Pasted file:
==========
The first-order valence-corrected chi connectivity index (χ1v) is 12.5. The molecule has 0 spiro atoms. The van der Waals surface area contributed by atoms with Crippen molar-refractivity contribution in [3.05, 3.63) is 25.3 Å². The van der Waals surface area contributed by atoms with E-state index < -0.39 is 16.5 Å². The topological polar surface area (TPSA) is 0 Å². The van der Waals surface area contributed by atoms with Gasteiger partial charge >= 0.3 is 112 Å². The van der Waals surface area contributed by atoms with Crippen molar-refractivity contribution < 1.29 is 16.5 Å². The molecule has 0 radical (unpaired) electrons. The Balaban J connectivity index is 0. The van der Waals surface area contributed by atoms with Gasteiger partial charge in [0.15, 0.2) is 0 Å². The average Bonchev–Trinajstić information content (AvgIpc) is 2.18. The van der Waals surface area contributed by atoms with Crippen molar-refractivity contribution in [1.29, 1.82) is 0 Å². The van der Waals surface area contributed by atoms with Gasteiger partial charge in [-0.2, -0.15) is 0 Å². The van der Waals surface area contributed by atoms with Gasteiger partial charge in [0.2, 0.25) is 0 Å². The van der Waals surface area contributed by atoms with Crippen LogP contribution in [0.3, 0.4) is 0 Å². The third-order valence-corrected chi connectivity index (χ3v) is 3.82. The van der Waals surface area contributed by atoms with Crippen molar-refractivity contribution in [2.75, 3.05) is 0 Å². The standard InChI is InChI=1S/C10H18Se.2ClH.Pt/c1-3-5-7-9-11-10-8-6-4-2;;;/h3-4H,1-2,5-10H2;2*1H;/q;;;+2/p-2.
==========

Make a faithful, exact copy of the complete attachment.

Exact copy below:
The first-order valence-corrected chi connectivity index (χ1v) is 12.5. The molecule has 0 spiro atoms. The van der Waals surface area contributed by atoms with Crippen molar-refractivity contribution in [3.05, 3.63) is 25.3 Å². The van der Waals surface area contributed by atoms with E-state index < -0.39 is 16.5 Å². The topological polar surface area (TPSA) is 0 Å². The van der Waals surface area contributed by atoms with Gasteiger partial charge >= 0.3 is 112 Å². The van der Waals surface area contributed by atoms with Crippen molar-refractivity contribution < 1.29 is 16.5 Å². The molecule has 0 radical (unpaired) electrons. The Balaban J connectivity index is 0. The van der Waals surface area contributed by atoms with Gasteiger partial charge in [0.15, 0.2) is 0 Å². The average Bonchev–Trinajstić information content (AvgIpc) is 2.18. The van der Waals surface area contributed by atoms with Crippen molar-refractivity contribution in [1.29, 1.82) is 0 Å². The van der Waals surface area contributed by atoms with Gasteiger partial charge in [-0.2, -0.15) is 0 Å². The van der Waals surface area contributed by atoms with Gasteiger partial charge in [0.2, 0.25) is 0 Å². The van der Waals surface area contributed by atoms with Crippen LogP contribution in [0.3, 0.4) is 0 Å². The third-order valence-corrected chi connectivity index (χ3v) is 3.82. The van der Waals surface area contributed by atoms with Crippen molar-refractivity contribution in [2.75, 3.05) is 0 Å². The standard InChI is InChI=1S/C10H18Se.2ClH.Pt/c1-3-5-7-9-11-10-8-6-4-2;;;/h3-4H,1-2,5-10H2;2*1H;/q;;;+2/p-2.